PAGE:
On Not Joining the Recession
RECENTLY a young salesman, explaining his business success in the past year, told me how a lot of other people in his office had lost their initiative because they had let the predictions and talk of recession influence their entire approach. He, however, had decided to go ahead and continue to work hard. As a result he had his most productive year ever. In effect, he decided not to join the recession.
A few days later a friend telephoned to report that she had succeeded in paying off some troubling debts. As we talked, she explained that she had studied the Bible story in Second Kings of Elisha's encounter with the widow whose sons were about to be taken away by creditors. Elisha had told the widow to borrow empty containers from her neighbors and to fill them all from the small pot of oil she had in the house. When she had done this, he told her, "Go, sell the oil, and pay thy debt, and live thou and
thy children of the rest.
As a student of Christian Science, my friend has often found practical help from the Bible. Her experiences have proved for her that trust in God is reliable in solving problems--lack of income, difficult relationships, sin, disease, and pain. So she applied the spiritual message she saw in this story to her own life.
My friend realized that what she had in the house was trust in God, in divine Mind, to provide for His creation. Mind, God, is all-power and all-presence. As the origin of all right ideas, Mind is the actual source of whatever is needed by man. Acknowledging the power of divine Mind brings that power into our experience in practical ways.
A Bible verse reassured my friend that God's law is not only ever present but always effective. The verse is from Jeremiah: "I know the thoughts that I think toward you, saith the Lord, thoughts of peace, and not of evil, to give you an expected end. My friend decided to go through her possessions and put the things she didn't need into a garage sale. To her surprise she made more than enough money to pay the debts that were worrying her.
A few weeks after these two conversations I was in trouble. It had become necessary for me to relocate five months before the lease on my house expired. The landlord was agreeable to a sublet if I did the advertising and screened applicants. I had found a suitable tenant, but two weeks before I was to leave she changed her mind. The outlook wasn't good, and I feared I would be liable for the final five months' rent.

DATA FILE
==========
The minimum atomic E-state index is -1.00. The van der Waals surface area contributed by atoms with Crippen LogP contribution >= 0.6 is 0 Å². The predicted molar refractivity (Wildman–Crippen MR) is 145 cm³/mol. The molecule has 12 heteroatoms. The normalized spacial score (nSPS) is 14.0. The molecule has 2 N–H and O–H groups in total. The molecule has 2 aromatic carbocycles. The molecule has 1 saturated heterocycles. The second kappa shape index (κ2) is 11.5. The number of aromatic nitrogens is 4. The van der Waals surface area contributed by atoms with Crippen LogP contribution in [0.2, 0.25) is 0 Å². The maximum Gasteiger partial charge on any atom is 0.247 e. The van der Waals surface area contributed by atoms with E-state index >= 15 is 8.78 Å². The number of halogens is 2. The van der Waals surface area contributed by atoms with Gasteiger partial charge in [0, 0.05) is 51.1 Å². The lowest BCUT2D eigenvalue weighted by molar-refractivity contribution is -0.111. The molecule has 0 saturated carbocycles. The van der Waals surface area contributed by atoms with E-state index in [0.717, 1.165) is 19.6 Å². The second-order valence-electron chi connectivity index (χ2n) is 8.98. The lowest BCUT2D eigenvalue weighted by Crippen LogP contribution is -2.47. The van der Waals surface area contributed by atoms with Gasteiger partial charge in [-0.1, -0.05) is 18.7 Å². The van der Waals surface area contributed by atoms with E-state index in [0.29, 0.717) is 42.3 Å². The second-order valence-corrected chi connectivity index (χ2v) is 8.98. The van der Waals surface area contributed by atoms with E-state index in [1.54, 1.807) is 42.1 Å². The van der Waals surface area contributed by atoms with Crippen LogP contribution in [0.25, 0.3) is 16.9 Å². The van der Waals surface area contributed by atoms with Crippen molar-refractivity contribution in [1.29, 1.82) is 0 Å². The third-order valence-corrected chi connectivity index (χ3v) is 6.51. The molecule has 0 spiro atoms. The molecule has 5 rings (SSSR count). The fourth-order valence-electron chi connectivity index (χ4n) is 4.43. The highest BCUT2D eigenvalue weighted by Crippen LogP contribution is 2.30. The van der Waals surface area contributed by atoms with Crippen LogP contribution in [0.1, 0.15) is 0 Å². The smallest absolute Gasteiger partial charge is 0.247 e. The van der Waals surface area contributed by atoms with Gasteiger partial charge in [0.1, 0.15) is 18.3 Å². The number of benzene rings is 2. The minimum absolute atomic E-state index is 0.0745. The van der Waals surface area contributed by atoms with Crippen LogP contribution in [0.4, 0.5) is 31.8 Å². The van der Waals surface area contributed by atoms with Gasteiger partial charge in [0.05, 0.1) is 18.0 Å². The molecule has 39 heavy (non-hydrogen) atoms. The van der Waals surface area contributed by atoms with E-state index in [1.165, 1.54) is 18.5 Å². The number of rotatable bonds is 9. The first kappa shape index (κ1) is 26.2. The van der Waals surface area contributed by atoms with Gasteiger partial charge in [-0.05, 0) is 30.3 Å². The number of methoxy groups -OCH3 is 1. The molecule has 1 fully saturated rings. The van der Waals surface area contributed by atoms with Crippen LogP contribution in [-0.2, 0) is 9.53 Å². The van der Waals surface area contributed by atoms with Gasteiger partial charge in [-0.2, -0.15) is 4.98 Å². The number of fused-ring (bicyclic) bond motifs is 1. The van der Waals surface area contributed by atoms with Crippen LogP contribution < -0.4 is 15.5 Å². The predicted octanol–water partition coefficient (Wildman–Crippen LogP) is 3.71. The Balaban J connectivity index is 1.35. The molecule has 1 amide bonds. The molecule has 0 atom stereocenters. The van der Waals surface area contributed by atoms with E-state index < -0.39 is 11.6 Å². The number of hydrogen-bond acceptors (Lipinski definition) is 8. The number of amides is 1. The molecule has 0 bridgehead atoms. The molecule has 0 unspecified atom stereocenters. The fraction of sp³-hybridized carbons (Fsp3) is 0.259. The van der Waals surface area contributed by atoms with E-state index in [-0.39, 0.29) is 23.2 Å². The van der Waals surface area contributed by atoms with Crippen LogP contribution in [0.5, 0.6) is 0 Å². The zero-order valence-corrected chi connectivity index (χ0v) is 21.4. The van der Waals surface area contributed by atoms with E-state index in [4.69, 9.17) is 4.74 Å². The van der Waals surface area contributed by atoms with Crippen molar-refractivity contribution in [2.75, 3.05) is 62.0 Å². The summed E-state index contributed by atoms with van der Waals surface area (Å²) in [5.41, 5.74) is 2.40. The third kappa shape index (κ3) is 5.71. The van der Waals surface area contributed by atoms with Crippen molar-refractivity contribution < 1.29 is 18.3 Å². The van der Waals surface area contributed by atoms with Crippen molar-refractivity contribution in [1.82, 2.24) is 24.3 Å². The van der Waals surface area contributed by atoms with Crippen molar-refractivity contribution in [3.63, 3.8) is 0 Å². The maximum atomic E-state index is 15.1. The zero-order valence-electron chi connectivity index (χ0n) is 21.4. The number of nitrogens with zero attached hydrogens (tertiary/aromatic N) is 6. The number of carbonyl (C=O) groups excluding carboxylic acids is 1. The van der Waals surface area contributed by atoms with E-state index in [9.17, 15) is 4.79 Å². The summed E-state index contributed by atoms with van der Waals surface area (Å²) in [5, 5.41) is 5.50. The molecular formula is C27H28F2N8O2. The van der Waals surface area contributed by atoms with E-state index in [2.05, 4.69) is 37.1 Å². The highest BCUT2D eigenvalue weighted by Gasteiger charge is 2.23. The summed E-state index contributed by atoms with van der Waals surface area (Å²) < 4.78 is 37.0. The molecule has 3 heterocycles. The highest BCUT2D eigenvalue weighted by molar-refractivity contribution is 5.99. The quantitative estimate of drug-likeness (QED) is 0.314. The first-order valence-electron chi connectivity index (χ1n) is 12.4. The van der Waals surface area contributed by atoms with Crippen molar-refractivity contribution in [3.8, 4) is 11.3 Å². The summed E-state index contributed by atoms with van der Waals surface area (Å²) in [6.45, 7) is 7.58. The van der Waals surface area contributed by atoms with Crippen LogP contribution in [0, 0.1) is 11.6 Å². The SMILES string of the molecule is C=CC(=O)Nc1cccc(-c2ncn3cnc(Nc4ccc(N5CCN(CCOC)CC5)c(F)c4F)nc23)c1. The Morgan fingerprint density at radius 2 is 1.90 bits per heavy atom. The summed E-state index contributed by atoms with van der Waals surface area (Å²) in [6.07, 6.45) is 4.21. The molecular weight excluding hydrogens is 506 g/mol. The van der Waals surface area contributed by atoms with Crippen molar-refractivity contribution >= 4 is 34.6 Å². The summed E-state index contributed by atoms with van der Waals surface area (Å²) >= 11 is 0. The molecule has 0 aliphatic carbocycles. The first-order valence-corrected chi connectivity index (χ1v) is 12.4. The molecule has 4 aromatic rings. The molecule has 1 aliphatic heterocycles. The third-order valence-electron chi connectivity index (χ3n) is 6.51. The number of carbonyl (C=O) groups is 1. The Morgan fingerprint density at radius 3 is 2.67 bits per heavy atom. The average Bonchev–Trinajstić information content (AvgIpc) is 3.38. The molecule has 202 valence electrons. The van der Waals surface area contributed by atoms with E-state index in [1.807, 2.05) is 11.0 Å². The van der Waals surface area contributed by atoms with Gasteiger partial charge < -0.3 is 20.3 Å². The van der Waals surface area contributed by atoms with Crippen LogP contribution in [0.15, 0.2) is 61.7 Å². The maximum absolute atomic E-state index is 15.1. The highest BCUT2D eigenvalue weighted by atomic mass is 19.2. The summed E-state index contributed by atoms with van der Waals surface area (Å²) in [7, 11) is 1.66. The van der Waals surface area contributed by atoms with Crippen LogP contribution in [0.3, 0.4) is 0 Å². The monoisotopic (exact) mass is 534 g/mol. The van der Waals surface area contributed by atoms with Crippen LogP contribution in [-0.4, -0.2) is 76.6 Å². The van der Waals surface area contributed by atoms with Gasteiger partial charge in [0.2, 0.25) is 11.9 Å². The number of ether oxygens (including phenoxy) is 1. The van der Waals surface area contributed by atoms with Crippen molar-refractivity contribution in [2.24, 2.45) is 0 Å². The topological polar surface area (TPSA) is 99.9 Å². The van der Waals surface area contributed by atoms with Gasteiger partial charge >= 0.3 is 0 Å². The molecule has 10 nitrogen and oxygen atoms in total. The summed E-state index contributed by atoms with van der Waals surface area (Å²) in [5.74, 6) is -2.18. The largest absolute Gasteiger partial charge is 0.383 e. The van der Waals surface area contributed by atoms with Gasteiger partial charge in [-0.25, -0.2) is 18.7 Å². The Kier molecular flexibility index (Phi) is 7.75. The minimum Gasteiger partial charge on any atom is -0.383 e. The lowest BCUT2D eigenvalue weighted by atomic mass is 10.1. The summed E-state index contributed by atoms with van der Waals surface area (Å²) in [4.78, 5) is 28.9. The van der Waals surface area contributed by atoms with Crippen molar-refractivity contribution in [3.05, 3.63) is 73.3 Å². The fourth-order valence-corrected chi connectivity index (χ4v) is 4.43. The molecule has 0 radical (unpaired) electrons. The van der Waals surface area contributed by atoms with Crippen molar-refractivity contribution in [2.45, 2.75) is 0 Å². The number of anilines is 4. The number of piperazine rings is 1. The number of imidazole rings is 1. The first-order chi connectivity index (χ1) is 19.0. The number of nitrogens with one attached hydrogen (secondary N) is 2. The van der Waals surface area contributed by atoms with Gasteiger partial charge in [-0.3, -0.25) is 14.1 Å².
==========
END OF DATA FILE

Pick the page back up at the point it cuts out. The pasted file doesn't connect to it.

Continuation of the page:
At this point I recalled the young man who had not joined the recession. I decided to do similarly and not go along with notions about lack of time or of renters. I made a conscious effort not to go along with careless or depressing or negative outlooks. Instead, I gave precedence in my thoughts and actions to the spiritual qualities Christ Jesus recommends in his Sermon on the Mount-- honesty, affection, hope, meekness, health, wisdom. The best thoughts are those that express love for God and the convi ction that God, our Father-Mother, would not--could not--withhold good from His children.
I took this standpoint as consistently as I could. One of the thoughts I stayed with is from Science and Health with Key to the Scriptures by Mary Baker Eddy, the Discoverer and Founder of Christian Science. She writes: "The realization that all inharmony is unreal brings objects and thoughts into human view in their true light, and presents them as beautiful and immortal.
It's not necessarily easy to monitor thought in this way. And often difficulties suggest that the only basis for solution is material. Yet the spiritual fact is that God continuously expresses and expands His ideas. Divine Mind empowers all real activity. And flawed action, inharmony, is not real.
I began to see that harmonious action is never a question of allocating material resources. The divine Mind is not aware of a material economy. What appear to be objects and economic factors are actually thoughts. Solutions, then, come from spiritual ideas, from the right investment of thought, purpose, and energy. Through prayer we are able to recognize the substantiality of the spiritual ideas that God provides.
As I was thinking along these lines I remembered my friend and the resources she found in the house. At that point my house was empty, literally. But when I realized that in this case the house itself was my resource, I recalled that a recent visitor had left the phone number of someone who might be interested in the house. I found the number, and within the week the sublet arrangements were settled. The lesson in spiritual resources has been far more memorable for me than the resolution of who would pay
Thy mercy, O Lord, is in the heavens;
and thy faithfulness
reacheth unto the clouds.
Thy righteousness is like
the great mountains;
thy judgments are a great deep:
O Lord, thou preservest man and beast.
How excellent is thy lovingkindness,
therefore the children of men
put their trust under
the shadow of thy wings.
They shall be abundantly satisfied
with the fatness of thy house;
and thou shalt make them drink
of the river of thy pleasures.
For with thee is the fountain of life:
in thy light shall we see light.